Celina Tio definitely knows a thing or 10 about preparing meals and hosting guests.
By STACY DOWNS
The Kansas City Star
When she ran the kitchen at the American Restaurant in Kansas City, Tio won the James Beard Foundation’s Best Chef of the Midwest award in 2007. For three years, she has owned her own restaurant, Julian, in Brookside. She was a contender on Food Network’s “The Next Iron Chef” and Bravo’s “Top Chef Masters.”
Throughout her career Tio has had special dinners and spontaneous vinyl listening parties, where she asks guests to bring favorite and under-the-radar records. And she knows how to rock Thanksgiving.
18 inches is the length of a stainless steel or copper pipe you need to buy at a hardware store to cook your turkey faster. Wrap the pipe in aluminum foil and stick it in the cavity of the bird. Because it conducts heat well, “you can cook a turkey in about 2 1/2 hours instead of 4. Just make sure (a meat) thermometer reads 165 degrees. That’s the magic number.”
45s and 78s from your guests turn the traditional feast into a joyful blast. Not everyone spins vinyl anymore, but you can set up your stereo for everyone to take turns plugging in their music gadgets or dropping their CDs.
“My music tastes are all over the place,” Tio says. She would definitely be listening to David Bowie (“Aladdin Sane” or “Hunky Dory”) and El Ten Eleven (upbeat post rock, no vocals).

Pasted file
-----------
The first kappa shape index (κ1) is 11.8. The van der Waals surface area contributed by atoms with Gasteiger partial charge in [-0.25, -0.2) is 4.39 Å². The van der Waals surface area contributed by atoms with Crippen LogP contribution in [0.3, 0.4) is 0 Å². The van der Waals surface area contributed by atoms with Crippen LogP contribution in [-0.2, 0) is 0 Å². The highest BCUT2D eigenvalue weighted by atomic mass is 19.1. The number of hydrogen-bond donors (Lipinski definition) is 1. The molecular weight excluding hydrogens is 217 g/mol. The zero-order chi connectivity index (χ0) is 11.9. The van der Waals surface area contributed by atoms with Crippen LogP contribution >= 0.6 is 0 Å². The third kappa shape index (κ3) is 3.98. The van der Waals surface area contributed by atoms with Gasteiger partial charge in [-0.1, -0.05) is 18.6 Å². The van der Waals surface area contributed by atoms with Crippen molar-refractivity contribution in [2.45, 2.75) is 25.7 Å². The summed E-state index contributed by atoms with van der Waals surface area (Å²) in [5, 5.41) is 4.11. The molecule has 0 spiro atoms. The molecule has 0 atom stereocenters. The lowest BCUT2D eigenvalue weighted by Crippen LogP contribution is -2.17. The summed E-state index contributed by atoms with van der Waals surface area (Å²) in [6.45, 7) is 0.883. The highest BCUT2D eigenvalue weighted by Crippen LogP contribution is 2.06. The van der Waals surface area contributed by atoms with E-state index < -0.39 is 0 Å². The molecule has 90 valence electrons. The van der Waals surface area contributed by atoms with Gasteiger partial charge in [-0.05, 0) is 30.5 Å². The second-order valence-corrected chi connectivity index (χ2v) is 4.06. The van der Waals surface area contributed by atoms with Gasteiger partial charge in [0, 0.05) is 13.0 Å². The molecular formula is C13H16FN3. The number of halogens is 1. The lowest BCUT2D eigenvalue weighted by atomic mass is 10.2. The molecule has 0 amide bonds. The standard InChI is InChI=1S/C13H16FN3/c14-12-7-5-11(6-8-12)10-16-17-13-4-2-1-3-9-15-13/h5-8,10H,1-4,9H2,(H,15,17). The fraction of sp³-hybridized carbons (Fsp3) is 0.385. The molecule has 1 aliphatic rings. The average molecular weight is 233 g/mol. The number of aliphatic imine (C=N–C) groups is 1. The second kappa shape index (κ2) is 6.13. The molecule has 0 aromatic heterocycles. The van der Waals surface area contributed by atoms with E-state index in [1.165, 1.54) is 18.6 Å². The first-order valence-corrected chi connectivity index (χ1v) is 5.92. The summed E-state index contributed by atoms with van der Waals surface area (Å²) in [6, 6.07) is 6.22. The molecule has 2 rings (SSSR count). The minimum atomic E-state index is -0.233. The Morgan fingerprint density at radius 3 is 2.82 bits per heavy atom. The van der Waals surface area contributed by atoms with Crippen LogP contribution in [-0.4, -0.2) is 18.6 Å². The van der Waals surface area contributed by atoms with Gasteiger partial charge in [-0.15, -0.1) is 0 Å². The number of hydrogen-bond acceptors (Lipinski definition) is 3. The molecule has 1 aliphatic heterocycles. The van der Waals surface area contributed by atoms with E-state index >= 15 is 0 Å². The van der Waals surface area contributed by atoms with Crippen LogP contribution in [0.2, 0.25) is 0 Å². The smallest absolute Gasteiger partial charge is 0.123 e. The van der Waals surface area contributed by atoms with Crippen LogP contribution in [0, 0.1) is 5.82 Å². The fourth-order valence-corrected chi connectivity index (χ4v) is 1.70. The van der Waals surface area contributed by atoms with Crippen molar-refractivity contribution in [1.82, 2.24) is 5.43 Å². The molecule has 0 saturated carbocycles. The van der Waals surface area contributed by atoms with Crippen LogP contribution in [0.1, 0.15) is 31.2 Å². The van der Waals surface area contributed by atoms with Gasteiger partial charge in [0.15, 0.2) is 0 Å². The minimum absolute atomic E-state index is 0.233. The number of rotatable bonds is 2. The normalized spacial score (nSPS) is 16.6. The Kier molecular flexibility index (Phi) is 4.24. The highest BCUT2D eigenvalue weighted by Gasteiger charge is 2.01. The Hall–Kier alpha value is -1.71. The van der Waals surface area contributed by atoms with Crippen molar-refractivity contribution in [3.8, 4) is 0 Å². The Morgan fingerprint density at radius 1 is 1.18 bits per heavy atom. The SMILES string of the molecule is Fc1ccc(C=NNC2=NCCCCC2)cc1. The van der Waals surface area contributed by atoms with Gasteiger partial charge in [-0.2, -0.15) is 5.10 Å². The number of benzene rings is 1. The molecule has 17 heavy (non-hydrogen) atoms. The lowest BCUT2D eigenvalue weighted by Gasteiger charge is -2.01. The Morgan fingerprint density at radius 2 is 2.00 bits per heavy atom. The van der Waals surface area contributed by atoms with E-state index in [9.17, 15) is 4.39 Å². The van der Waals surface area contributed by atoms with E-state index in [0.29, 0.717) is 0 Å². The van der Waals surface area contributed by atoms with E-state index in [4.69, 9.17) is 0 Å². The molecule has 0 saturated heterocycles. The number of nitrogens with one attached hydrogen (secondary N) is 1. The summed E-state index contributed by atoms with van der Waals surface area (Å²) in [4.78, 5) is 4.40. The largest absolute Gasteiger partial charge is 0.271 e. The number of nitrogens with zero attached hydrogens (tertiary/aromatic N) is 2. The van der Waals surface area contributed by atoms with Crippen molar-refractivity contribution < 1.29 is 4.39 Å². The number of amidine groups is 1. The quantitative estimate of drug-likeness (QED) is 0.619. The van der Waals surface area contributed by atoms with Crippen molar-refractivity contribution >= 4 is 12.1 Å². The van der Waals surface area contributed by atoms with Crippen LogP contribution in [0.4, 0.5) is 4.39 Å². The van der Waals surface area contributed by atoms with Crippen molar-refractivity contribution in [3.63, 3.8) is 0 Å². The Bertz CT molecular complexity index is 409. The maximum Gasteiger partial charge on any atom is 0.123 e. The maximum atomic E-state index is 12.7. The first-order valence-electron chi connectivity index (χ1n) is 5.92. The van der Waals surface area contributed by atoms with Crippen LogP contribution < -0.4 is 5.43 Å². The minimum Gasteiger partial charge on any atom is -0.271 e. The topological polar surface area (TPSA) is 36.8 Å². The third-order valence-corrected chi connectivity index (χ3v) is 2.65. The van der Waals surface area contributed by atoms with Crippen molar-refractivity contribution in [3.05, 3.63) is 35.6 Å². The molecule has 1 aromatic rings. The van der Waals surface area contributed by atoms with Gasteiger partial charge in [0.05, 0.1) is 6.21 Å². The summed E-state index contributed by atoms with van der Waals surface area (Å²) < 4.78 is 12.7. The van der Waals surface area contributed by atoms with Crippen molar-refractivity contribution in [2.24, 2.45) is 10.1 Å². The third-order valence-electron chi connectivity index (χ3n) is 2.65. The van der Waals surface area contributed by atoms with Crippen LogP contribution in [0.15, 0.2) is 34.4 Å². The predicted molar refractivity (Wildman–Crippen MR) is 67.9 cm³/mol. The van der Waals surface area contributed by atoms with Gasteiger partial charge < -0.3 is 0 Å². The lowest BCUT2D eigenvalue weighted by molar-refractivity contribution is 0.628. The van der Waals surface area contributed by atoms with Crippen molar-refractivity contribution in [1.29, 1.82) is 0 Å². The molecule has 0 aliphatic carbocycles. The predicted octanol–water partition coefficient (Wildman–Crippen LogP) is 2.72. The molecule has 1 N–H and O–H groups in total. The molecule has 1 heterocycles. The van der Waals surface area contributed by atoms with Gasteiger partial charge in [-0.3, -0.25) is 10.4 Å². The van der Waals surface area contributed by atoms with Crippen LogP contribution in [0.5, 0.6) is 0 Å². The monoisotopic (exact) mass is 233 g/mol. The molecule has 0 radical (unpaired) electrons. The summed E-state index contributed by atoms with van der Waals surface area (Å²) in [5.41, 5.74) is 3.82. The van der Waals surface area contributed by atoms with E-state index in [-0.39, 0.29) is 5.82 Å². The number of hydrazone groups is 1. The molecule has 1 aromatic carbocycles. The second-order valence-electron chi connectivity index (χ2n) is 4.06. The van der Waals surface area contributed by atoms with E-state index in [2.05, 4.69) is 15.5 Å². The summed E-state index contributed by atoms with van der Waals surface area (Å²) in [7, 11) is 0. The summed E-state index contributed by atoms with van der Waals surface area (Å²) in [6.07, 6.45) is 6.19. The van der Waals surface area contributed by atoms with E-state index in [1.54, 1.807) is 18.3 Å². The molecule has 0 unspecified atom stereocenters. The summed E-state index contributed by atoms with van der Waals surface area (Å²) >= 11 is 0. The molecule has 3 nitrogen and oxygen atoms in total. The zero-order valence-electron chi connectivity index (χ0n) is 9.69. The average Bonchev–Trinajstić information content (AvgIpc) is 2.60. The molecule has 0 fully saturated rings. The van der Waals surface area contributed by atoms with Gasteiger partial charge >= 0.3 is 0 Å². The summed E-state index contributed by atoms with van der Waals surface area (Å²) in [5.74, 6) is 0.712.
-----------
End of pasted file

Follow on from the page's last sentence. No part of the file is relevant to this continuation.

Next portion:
If she wanted to go local, Tio would put on some Soft Reeds for cook time and some Hearts of Darkness afterward. “It’ll get you up and moving, not lazing around on the couch,” she says. “There’s really so much great stuff here in Kansas City.” And she’d throw on some really old Neil Diamond.
A two-step method for preventing drips and spills ladling soup is something Tio proudly demonstrates (no paper towels required). Fill your ladle but before you lift it out of the pot, dip the bottom of the ladle back into the pot, so the liquid comes about halfway up the ladle. The tension on the surface of the soup grabs any drips and pulls them back into the pot. “I can fill 100 soup bowls perfectly this way,” she says.
On the subject of soup: “You have to have soup on Thanksgiving,” she says. “I don’t just love soup, but the whole ritual around it. It has to be served boiling hot. If you don’t, you will never get the whole effect of soup. One of the best parts is hovering over it, letting the steam rise, getting the full aroma of all the ingredients and blowing on the soup.”
One trick for removing red wine stains is to pour white wine on top. “It gets them out a solid majority of the time,” Tio says.
10 questions can break the ice if you’re hosting a motley crew of guests who don’t know one another. Print a list of questions with topics such as favorite movie, song and beer for them to fill out. “It gets strangers talking,” she says. “It doesn’t feel contrived.” And, of course, seat people who know each other apart, so the group mingles.
Wait three to five minutes before mashing potatoes after you drain them. “People want to mash them right away,” Tio says. But the problem is they become water-logged and flavorless. And they take on an unappetizing grayish hue. “They’ll taste a 100 times better if you’re patient.”